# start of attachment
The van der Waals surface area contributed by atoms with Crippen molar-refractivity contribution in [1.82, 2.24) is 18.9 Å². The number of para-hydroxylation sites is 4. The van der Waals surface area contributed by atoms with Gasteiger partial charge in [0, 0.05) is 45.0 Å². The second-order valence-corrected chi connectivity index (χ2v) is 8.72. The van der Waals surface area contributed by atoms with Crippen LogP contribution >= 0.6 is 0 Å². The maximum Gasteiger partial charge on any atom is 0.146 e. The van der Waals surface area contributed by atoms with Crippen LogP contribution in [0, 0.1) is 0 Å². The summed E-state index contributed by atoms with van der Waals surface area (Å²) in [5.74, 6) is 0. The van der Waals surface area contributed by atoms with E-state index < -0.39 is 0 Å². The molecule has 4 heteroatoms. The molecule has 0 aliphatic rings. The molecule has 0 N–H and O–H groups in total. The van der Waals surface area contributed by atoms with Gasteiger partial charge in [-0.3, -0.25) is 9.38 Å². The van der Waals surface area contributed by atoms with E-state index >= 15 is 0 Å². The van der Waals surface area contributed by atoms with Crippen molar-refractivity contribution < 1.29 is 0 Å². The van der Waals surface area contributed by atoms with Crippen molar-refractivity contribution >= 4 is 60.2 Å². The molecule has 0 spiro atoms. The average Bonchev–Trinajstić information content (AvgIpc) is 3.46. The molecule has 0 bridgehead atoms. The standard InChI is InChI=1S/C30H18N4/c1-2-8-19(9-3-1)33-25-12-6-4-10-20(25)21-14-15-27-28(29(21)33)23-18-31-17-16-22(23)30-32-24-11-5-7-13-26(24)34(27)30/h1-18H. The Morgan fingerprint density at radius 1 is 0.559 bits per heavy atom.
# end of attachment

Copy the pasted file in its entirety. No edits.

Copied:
The van der Waals surface area contributed by atoms with Crippen molar-refractivity contribution in [1.82, 2.24) is 18.9 Å². The number of para-hydroxylation sites is 4. The van der Waals surface area contributed by atoms with Gasteiger partial charge in [0, 0.05) is 45.0 Å². The second-order valence-corrected chi connectivity index (χ2v) is 8.72. The van der Waals surface area contributed by atoms with Crippen LogP contribution >= 0.6 is 0 Å². The maximum Gasteiger partial charge on any atom is 0.146 e. The van der Waals surface area contributed by atoms with Crippen LogP contribution in [0, 0.1) is 0 Å². The summed E-state index contributed by atoms with van der Waals surface area (Å²) in [5.74, 6) is 0. The van der Waals surface area contributed by atoms with E-state index < -0.39 is 0 Å². The molecule has 4 heteroatoms. The molecule has 0 aliphatic rings. The molecule has 0 N–H and O–H groups in total. The van der Waals surface area contributed by atoms with Gasteiger partial charge in [-0.3, -0.25) is 9.38 Å². The van der Waals surface area contributed by atoms with E-state index >= 15 is 0 Å². The van der Waals surface area contributed by atoms with Crippen molar-refractivity contribution < 1.29 is 0 Å². The van der Waals surface area contributed by atoms with Crippen molar-refractivity contribution >= 4 is 60.2 Å². The molecule has 0 spiro atoms. The average Bonchev–Trinajstić information content (AvgIpc) is 3.46. The molecule has 0 bridgehead atoms. The standard InChI is InChI=1S/C30H18N4/c1-2-8-19(9-3-1)33-25-12-6-4-10-20(25)21-14-15-27-28(29(21)33)23-18-31-17-16-22(23)30-32-24-11-5-7-13-26(24)34(27)30/h1-18H. The Morgan fingerprint density at radius 1 is 0.559 bits per heavy atom.